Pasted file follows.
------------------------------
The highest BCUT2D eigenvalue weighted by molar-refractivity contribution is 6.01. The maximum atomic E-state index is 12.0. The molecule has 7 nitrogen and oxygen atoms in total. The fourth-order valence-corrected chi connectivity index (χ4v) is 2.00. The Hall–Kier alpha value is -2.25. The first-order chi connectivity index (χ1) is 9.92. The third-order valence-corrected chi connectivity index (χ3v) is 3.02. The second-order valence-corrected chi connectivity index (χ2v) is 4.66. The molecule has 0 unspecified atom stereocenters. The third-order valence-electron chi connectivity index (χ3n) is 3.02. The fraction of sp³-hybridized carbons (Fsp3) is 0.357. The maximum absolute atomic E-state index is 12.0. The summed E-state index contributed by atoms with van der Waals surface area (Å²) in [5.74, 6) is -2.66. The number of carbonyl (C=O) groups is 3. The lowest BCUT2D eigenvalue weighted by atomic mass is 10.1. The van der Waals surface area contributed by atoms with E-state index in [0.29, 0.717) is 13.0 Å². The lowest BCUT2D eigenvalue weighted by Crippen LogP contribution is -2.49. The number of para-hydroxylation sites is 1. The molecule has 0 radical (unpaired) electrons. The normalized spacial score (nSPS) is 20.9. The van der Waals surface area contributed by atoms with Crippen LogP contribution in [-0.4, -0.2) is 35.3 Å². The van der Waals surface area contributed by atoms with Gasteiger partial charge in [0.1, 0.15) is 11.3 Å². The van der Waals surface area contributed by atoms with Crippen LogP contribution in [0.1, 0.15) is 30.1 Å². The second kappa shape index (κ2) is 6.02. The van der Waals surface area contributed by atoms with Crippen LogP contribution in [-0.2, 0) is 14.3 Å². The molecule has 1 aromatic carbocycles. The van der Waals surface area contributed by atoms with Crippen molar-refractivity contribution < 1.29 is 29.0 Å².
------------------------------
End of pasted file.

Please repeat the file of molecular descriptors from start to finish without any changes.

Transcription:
The highest BCUT2D eigenvalue weighted by molar-refractivity contribution is 6.01. The maximum atomic E-state index is 12.0. The molecule has 7 nitrogen and oxygen atoms in total. The fourth-order valence-corrected chi connectivity index (χ4v) is 2.00. The Hall–Kier alpha value is -2.25. The first-order chi connectivity index (χ1) is 9.92. The third-order valence-corrected chi connectivity index (χ3v) is 3.02. The second-order valence-corrected chi connectivity index (χ2v) is 4.66. The molecule has 0 unspecified atom stereocenters. The third-order valence-electron chi connectivity index (χ3n) is 3.02. The fraction of sp³-hybridized carbons (Fsp3) is 0.357. The maximum absolute atomic E-state index is 12.0. The summed E-state index contributed by atoms with van der Waals surface area (Å²) in [5.74, 6) is -2.66. The number of carbonyl (C=O) groups is 3. The lowest BCUT2D eigenvalue weighted by atomic mass is 10.1. The van der Waals surface area contributed by atoms with E-state index in [0.29, 0.717) is 13.0 Å². The lowest BCUT2D eigenvalue weighted by Crippen LogP contribution is -2.49. The number of para-hydroxylation sites is 1. The molecule has 0 radical (unpaired) electrons. The normalized spacial score (nSPS) is 20.9. The van der Waals surface area contributed by atoms with Crippen LogP contribution in [-0.4, -0.2) is 35.3 Å². The van der Waals surface area contributed by atoms with Gasteiger partial charge in [0.1, 0.15) is 11.3 Å². The van der Waals surface area contributed by atoms with Crippen LogP contribution in [0.1, 0.15) is 30.1 Å². The second kappa shape index (κ2) is 6.02. The van der Waals surface area contributed by atoms with Crippen LogP contribution in [-0.2, 0) is 14.3 Å². The molecule has 1 aromatic carbocycles. The van der Waals surface area contributed by atoms with Crippen molar-refractivity contribution < 1.29 is 29.0 Å².